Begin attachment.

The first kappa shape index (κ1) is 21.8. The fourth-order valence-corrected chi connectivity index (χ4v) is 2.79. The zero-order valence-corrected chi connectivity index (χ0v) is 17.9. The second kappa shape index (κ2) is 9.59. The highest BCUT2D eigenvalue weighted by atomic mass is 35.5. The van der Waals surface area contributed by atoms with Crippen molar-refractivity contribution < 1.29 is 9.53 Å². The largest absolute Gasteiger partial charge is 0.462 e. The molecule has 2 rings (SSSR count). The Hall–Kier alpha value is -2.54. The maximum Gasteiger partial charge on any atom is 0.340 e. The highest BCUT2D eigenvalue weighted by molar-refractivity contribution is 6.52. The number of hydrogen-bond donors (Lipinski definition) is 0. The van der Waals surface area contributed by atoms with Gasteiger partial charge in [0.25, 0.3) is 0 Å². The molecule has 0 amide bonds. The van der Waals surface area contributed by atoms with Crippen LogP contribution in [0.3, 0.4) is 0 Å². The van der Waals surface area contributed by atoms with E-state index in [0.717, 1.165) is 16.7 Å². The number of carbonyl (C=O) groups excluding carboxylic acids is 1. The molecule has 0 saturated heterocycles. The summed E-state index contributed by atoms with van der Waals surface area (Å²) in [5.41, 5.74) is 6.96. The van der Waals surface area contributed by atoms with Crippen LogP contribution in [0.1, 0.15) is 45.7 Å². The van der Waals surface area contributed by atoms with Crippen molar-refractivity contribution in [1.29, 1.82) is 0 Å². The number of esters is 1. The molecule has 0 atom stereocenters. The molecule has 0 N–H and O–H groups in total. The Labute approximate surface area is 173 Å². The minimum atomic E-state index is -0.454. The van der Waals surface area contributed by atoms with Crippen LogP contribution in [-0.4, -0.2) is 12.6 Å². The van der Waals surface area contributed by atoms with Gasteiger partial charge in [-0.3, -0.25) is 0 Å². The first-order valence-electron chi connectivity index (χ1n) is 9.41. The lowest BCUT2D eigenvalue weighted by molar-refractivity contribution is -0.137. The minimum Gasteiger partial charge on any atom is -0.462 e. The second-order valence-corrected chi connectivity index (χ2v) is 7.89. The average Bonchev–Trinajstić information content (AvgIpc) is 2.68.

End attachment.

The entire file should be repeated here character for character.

The first kappa shape index (κ1) is 21.8. The fourth-order valence-corrected chi connectivity index (χ4v) is 2.79. The zero-order valence-corrected chi connectivity index (χ0v) is 17.9. The second kappa shape index (κ2) is 9.59. The highest BCUT2D eigenvalue weighted by atomic mass is 35.5. The van der Waals surface area contributed by atoms with Crippen molar-refractivity contribution < 1.29 is 9.53 Å². The largest absolute Gasteiger partial charge is 0.462 e. The molecule has 2 rings (SSSR count). The Hall–Kier alpha value is -2.54. The maximum Gasteiger partial charge on any atom is 0.340 e. The highest BCUT2D eigenvalue weighted by molar-refractivity contribution is 6.52. The number of hydrogen-bond donors (Lipinski definition) is 0. The van der Waals surface area contributed by atoms with Gasteiger partial charge in [0.25, 0.3) is 0 Å². The molecule has 0 amide bonds. The van der Waals surface area contributed by atoms with Crippen LogP contribution in [0.3, 0.4) is 0 Å². The van der Waals surface area contributed by atoms with E-state index in [0.717, 1.165) is 16.7 Å². The number of carbonyl (C=O) groups excluding carboxylic acids is 1. The molecule has 0 saturated heterocycles. The summed E-state index contributed by atoms with van der Waals surface area (Å²) in [5.41, 5.74) is 6.96. The van der Waals surface area contributed by atoms with Crippen LogP contribution in [0.1, 0.15) is 45.7 Å². The van der Waals surface area contributed by atoms with Crippen molar-refractivity contribution in [1.29, 1.82) is 0 Å². The number of esters is 1. The molecule has 0 atom stereocenters. The molecule has 0 N–H and O–H groups in total. The Labute approximate surface area is 173 Å². The minimum atomic E-state index is -0.454. The van der Waals surface area contributed by atoms with Crippen LogP contribution in [-0.4, -0.2) is 12.6 Å². The van der Waals surface area contributed by atoms with Gasteiger partial charge in [-0.3, -0.25) is 0 Å². The first-order valence-electron chi connectivity index (χ1n) is 9.41. The lowest BCUT2D eigenvalue weighted by molar-refractivity contribution is -0.137. The minimum Gasteiger partial charge on any atom is -0.462 e. The second-order valence-corrected chi connectivity index (χ2v) is 7.89. The average Bonchev–Trinajstić information content (AvgIpc) is 2.68.